Posted on November 17, 2011 by Henry Tarkington
A substance abuser and his family: DWIs to Recovery
“You can’t help him until he wants to help himself.” “He is not ready to get clean and sober, the court ordered him to come.” “He is only doing this because he is on probation and is trying to avoid jail.” “He has no desire to give up drugs. He just needs to slow down on his drinking some.” These are words often spoken about addicts and alcoholics.
All this was true about Will 27+ years ago. He was ordered to attend a program because of several DWI’s and had a 2 year suspended prison sentence. Will knew that drinking was causing him some grief because of the DWI’s, but felt it was just a streak of bad luck. Marijuana and cocaine had never gotten him into legal trouble. Sure, he had not worked regularly in years, had no driver’s license, no electricity, no hot water, and was being evicted from one of the worst trailer parks in the county. Maybe he drank a little too much but the other drugs had not gotten him arrested yet.
Will’s parents and entire family had grown tired of his ways and had given up on helping him again. They didn’t help him at all this time. He felt that in a few months they would come around, just as they always had. They didn’t. They even told him they would no longer accept his collect phone calls. He could not visit unless invited and could not spend the night or take food or money with him when he left. He was not to be left alone in their home, He was required to leave when other company left. What an insult! “You have to help me. I really have changed this time,” he protested.
“Why are they doing this to me? Can’t they see I need help? If I don’t pay these fines I will go to prison for 2 years. If I can’t get a ride to the DWI program, if I can’t do my community service, if I don’t pay probation and show up as ordered,” if, if, if, he said. Tough , they said. “Don’t call us collect from prison and don’t expect us to visit. We will not send you a penny and don’t show up here when you get out,” they emphatically stated.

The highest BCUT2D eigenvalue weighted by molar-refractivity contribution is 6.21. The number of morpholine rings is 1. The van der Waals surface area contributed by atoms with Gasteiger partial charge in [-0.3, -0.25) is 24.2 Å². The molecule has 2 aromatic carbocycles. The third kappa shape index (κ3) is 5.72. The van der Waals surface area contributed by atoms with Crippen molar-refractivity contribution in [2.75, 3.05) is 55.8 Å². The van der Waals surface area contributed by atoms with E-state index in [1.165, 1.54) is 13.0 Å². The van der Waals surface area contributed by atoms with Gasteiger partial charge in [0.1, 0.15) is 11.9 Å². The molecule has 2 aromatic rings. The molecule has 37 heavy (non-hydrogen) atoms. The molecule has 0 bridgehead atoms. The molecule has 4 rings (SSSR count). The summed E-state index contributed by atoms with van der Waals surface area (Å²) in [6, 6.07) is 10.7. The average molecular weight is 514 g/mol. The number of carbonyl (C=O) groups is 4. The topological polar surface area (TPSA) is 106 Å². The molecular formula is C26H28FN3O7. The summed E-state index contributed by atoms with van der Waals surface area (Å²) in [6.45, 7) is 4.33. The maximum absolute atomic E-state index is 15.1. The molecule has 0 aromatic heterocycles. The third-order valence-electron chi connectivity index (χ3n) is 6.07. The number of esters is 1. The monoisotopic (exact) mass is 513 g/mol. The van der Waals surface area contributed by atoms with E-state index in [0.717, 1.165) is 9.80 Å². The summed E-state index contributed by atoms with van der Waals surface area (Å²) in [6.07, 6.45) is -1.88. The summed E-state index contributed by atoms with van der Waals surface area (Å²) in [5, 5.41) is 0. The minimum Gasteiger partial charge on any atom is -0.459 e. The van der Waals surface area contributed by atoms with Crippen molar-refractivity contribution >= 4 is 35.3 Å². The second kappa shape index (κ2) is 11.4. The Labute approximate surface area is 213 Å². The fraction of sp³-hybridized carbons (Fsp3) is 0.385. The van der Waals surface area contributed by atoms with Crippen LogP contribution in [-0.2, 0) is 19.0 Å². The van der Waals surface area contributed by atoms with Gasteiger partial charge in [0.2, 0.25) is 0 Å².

Will was all alone and facing the toughest time he could imagine. Where could he turn for help? He received a substance abuse assessment and was recommended to attend 2, two hour groups every week for 16 weeks. He could miss 3 sessions but if he missed more, he would be discharged from the program, no matter what the reason. Since Will had a suspended prison sentence, being discharged from the program would likely result in the suspension being revoked. Will would be in prison doing a 2 year active sentence if he didn’t complete the program as outlined by the substance abuse counselor. But Will missed 3 sessions and came to a couple more drinking, but never got called out for it.
He knew he was on thin ice. Will had one fear greater than giving up beer and marijuana…his greatest fear was going to prison. He spoke the counselor and told him he needed to talk. He told the counselor what was going on and the counselor just said “I know.” He left the room for a few minutes but soon returned. The substance abuse counselor at the DWI program told him, “Here is a phone number. Do everything this man says and you will be okay, but if you don’t you will end up in prison.” The man was an AA member and Will went to AA so he could figure out a way to beat this system and not do prison time. He had been forced by the “coldness and shortcomings” of the ones who were supposed to care most, his family. “I won’t quit cocaine and weed” he thought. And, he didn’t quit all drugs until about 3 months after that first AA meeting. He had stopped drinking, though, before talking to the counselor so, in his mind, he was meeting the AA definition of abstinence. But in a few weeks, smoking weed and using cocaine began to bother him. Of all things, he told his “sponsor” and another AA member. They advised him to quit immediately, which he did.